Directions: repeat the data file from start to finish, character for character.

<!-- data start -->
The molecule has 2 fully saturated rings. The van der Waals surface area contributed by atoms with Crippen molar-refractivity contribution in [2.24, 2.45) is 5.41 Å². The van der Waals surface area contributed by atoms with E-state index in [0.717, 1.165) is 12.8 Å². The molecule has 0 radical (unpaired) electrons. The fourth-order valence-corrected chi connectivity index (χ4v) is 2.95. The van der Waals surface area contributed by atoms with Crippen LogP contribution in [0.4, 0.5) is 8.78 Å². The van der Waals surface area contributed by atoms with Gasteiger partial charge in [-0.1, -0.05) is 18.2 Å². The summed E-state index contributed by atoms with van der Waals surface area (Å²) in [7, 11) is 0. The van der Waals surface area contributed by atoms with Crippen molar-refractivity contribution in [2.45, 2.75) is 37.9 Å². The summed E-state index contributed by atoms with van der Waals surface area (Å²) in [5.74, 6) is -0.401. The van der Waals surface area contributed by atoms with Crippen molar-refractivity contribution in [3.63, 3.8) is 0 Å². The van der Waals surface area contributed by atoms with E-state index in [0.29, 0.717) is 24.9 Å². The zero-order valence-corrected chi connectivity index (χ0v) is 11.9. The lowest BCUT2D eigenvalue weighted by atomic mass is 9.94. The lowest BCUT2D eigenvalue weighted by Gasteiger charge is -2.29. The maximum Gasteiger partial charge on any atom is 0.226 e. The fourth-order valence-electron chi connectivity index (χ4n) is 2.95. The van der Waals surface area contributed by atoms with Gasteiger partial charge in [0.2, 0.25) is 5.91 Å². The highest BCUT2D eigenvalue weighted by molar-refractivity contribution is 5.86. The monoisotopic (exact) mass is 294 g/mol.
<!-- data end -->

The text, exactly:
The molecule has 2 fully saturated rings. The van der Waals surface area contributed by atoms with Crippen molar-refractivity contribution in [2.24, 2.45) is 5.41 Å². The van der Waals surface area contributed by atoms with E-state index in [0.717, 1.165) is 12.8 Å². The molecule has 0 radical (unpaired) electrons. The fourth-order valence-corrected chi connectivity index (χ4v) is 2.95. The van der Waals surface area contributed by atoms with Crippen LogP contribution in [0.4, 0.5) is 8.78 Å². The van der Waals surface area contributed by atoms with Gasteiger partial charge in [-0.1, -0.05) is 18.2 Å². The summed E-state index contributed by atoms with van der Waals surface area (Å²) in [7, 11) is 0. The van der Waals surface area contributed by atoms with Crippen molar-refractivity contribution in [2.45, 2.75) is 37.9 Å². The summed E-state index contributed by atoms with van der Waals surface area (Å²) in [5.74, 6) is -0.401. The van der Waals surface area contributed by atoms with Crippen molar-refractivity contribution in [3.63, 3.8) is 0 Å². The van der Waals surface area contributed by atoms with E-state index in [0.29, 0.717) is 24.9 Å². The zero-order valence-corrected chi connectivity index (χ0v) is 11.9. The lowest BCUT2D eigenvalue weighted by atomic mass is 9.94. The lowest BCUT2D eigenvalue weighted by Gasteiger charge is -2.29. The maximum Gasteiger partial charge on any atom is 0.226 e. The fourth-order valence-electron chi connectivity index (χ4n) is 2.95. The van der Waals surface area contributed by atoms with Gasteiger partial charge in [0.2, 0.25) is 5.91 Å². The highest BCUT2D eigenvalue weighted by molar-refractivity contribution is 5.86. The monoisotopic (exact) mass is 294 g/mol.